Unlike previous monetary assets, such as gold, silver and seashells, which relied on particular physical limitation and scarcity for their production, and also unlike the current fiat paper monetary system, which relies on a trusted issuer (the central bank) for the production of money, Bitcoin relies on a purely mathematical system for its production. This characteristic allows for an objective and universal way for auditing the validity of a unit of Bitcoin and enables a fair and open competition on its production. Anyone is free to participate (and stop participating) in this competition by expending computation power, having a probabilistic chance to produce Bitcoin directly proportional to the computation they spent.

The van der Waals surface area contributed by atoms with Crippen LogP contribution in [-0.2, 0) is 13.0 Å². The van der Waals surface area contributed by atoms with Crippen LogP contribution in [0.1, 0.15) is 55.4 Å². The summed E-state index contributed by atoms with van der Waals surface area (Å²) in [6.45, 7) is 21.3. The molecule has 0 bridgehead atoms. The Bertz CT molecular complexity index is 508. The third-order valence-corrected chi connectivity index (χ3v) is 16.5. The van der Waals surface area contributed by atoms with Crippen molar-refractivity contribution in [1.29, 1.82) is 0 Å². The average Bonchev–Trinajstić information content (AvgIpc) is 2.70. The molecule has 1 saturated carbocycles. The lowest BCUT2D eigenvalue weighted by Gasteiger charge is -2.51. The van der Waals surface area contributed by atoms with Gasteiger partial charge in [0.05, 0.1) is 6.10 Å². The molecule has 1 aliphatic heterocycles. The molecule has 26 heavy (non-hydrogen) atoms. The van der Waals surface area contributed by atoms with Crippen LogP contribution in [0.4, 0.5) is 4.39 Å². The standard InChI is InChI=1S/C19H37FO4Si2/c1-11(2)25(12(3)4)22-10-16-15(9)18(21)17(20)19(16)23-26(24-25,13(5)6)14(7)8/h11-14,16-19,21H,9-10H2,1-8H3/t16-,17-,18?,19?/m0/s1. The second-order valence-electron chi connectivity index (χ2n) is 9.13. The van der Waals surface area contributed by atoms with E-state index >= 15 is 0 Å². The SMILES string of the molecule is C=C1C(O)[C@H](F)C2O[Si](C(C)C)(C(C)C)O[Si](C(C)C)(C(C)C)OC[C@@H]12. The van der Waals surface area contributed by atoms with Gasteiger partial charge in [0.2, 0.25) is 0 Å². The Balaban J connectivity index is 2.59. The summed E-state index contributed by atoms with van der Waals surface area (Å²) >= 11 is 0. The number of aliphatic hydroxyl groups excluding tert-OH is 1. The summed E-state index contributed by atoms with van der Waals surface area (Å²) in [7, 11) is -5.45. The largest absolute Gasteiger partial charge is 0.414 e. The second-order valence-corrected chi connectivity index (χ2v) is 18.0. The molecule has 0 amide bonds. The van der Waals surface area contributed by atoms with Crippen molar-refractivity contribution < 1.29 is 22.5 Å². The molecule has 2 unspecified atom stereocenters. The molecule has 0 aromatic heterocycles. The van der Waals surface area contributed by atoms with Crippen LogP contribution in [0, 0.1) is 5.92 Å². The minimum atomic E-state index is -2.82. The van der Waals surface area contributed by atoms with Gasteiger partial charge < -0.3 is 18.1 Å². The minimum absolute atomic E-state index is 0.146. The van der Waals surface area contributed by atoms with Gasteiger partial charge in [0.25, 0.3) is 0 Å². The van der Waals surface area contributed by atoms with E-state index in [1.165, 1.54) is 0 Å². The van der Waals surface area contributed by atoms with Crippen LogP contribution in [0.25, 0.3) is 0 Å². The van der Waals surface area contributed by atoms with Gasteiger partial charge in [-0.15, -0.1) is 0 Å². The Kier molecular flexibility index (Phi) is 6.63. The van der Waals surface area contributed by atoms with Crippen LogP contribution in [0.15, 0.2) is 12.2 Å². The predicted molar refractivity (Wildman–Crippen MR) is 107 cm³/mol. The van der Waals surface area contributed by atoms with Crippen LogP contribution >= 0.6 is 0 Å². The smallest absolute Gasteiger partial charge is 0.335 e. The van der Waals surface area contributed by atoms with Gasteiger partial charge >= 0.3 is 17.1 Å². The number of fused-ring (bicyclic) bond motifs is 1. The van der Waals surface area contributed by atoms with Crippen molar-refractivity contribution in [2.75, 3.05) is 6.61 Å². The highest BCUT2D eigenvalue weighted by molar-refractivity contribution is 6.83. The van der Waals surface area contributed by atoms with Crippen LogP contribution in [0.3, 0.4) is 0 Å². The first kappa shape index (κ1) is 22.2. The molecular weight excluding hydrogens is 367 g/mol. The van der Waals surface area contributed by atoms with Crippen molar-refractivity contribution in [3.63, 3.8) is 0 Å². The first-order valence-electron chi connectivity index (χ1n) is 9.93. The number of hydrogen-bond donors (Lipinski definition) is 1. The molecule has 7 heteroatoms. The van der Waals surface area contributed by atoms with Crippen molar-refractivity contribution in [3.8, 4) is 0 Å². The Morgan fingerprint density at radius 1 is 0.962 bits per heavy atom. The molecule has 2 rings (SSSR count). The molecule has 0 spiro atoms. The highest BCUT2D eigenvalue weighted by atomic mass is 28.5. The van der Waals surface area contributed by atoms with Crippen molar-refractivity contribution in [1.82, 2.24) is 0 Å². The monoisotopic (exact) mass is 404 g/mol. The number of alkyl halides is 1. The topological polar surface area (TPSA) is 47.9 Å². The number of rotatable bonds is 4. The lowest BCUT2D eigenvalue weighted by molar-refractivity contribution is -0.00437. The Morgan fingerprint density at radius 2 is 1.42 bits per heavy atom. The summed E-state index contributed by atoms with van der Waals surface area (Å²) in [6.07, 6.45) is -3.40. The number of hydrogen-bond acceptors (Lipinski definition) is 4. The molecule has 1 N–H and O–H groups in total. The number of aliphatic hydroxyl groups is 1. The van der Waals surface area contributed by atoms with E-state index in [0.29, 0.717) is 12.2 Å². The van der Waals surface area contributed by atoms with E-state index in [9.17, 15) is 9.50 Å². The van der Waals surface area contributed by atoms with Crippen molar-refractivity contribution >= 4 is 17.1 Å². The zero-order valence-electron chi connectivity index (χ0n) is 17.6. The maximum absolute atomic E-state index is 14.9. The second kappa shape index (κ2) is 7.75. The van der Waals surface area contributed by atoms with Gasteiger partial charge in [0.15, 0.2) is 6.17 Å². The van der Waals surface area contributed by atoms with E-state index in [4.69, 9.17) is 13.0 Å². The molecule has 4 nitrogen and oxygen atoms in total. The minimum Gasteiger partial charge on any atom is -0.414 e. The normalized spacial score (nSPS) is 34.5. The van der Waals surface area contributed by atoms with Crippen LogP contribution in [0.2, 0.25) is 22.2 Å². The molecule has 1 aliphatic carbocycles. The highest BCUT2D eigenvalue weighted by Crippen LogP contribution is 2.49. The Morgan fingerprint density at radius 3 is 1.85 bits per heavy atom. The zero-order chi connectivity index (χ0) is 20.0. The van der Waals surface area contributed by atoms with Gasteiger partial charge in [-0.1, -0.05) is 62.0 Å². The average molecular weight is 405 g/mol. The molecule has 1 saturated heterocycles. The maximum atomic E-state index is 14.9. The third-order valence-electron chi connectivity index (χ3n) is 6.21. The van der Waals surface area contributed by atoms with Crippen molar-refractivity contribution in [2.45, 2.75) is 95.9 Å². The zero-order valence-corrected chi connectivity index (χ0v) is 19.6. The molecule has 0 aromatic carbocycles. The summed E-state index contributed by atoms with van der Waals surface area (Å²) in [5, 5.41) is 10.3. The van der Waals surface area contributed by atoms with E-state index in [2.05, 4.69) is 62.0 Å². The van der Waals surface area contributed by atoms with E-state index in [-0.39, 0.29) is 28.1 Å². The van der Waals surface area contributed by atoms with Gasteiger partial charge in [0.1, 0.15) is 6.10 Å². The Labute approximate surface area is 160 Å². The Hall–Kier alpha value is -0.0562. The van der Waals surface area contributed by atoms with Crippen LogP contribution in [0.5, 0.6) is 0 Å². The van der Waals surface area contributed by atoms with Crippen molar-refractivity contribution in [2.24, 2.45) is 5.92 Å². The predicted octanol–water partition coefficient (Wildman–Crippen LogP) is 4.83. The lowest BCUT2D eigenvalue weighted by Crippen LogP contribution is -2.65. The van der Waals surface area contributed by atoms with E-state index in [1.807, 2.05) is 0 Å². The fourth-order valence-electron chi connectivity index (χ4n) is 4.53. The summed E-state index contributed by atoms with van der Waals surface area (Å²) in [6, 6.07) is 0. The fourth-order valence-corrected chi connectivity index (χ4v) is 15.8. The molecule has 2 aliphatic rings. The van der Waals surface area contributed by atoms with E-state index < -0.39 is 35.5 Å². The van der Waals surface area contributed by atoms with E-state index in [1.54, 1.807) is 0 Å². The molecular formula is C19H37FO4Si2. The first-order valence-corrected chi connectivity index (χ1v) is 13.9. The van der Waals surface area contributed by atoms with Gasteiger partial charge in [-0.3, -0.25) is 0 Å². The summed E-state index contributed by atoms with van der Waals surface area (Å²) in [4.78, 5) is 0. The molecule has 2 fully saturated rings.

Money Production and Externalities
Historically, the production of the substance of money was always costly, both from a direct and indirect perspective. Cattle for example, which were used as money in lots of nomadic societies, were expensive to raise (“produce”) and resulted in some entirely unexpected externalities, mainly due to the great need for graze-lands required for growing them.¹⁰ Gold, as another example, is also very costly to produce, as its mining process requires filtering out many tons of dirt just to obtain a small quantity of it. Its externalities are quite unpleasant as well, as the military seizure of gold mines and the dangerous and sometimes forced labor it involves present us with multiple economic and ethical issues.